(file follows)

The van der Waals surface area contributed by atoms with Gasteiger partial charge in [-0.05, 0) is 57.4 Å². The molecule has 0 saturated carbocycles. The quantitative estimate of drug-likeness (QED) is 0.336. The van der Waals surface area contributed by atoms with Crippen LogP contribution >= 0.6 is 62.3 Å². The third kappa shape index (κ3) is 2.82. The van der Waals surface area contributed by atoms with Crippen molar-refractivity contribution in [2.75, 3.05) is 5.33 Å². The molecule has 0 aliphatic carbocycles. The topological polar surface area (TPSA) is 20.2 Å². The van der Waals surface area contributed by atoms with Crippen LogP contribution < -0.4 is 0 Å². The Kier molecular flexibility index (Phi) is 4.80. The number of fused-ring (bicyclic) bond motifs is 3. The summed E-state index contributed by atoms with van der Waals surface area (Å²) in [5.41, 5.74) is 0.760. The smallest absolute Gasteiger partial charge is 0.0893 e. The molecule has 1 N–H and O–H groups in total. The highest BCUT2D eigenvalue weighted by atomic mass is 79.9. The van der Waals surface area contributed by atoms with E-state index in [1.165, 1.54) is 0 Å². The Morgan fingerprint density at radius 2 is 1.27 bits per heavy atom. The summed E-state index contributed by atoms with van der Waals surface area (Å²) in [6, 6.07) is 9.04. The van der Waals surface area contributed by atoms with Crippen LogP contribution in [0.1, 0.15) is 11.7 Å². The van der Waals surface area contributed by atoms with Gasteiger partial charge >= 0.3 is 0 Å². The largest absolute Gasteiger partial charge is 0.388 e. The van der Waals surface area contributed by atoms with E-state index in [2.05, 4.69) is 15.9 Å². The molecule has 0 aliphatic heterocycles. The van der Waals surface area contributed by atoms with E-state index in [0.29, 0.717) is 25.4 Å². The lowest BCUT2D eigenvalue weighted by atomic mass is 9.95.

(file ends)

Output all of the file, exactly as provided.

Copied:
The van der Waals surface area contributed by atoms with Gasteiger partial charge in [-0.05, 0) is 57.4 Å². The molecule has 0 saturated carbocycles. The quantitative estimate of drug-likeness (QED) is 0.336. The van der Waals surface area contributed by atoms with Crippen LogP contribution >= 0.6 is 62.3 Å². The third kappa shape index (κ3) is 2.82. The van der Waals surface area contributed by atoms with Crippen molar-refractivity contribution in [2.75, 3.05) is 5.33 Å². The molecule has 0 aliphatic carbocycles. The topological polar surface area (TPSA) is 20.2 Å². The van der Waals surface area contributed by atoms with Crippen LogP contribution < -0.4 is 0 Å². The Kier molecular flexibility index (Phi) is 4.80. The number of fused-ring (bicyclic) bond motifs is 3. The summed E-state index contributed by atoms with van der Waals surface area (Å²) in [5.41, 5.74) is 0.760. The smallest absolute Gasteiger partial charge is 0.0893 e. The molecule has 1 N–H and O–H groups in total. The highest BCUT2D eigenvalue weighted by atomic mass is 79.9. The van der Waals surface area contributed by atoms with E-state index in [1.165, 1.54) is 0 Å². The Morgan fingerprint density at radius 2 is 1.27 bits per heavy atom. The summed E-state index contributed by atoms with van der Waals surface area (Å²) in [6, 6.07) is 9.04. The van der Waals surface area contributed by atoms with Crippen LogP contribution in [0.1, 0.15) is 11.7 Å². The van der Waals surface area contributed by atoms with Gasteiger partial charge >= 0.3 is 0 Å². The largest absolute Gasteiger partial charge is 0.388 e. The van der Waals surface area contributed by atoms with E-state index in [2.05, 4.69) is 15.9 Å². The molecule has 0 aliphatic heterocycles. The van der Waals surface area contributed by atoms with E-state index in [0.29, 0.717) is 25.4 Å². The lowest BCUT2D eigenvalue weighted by atomic mass is 9.95.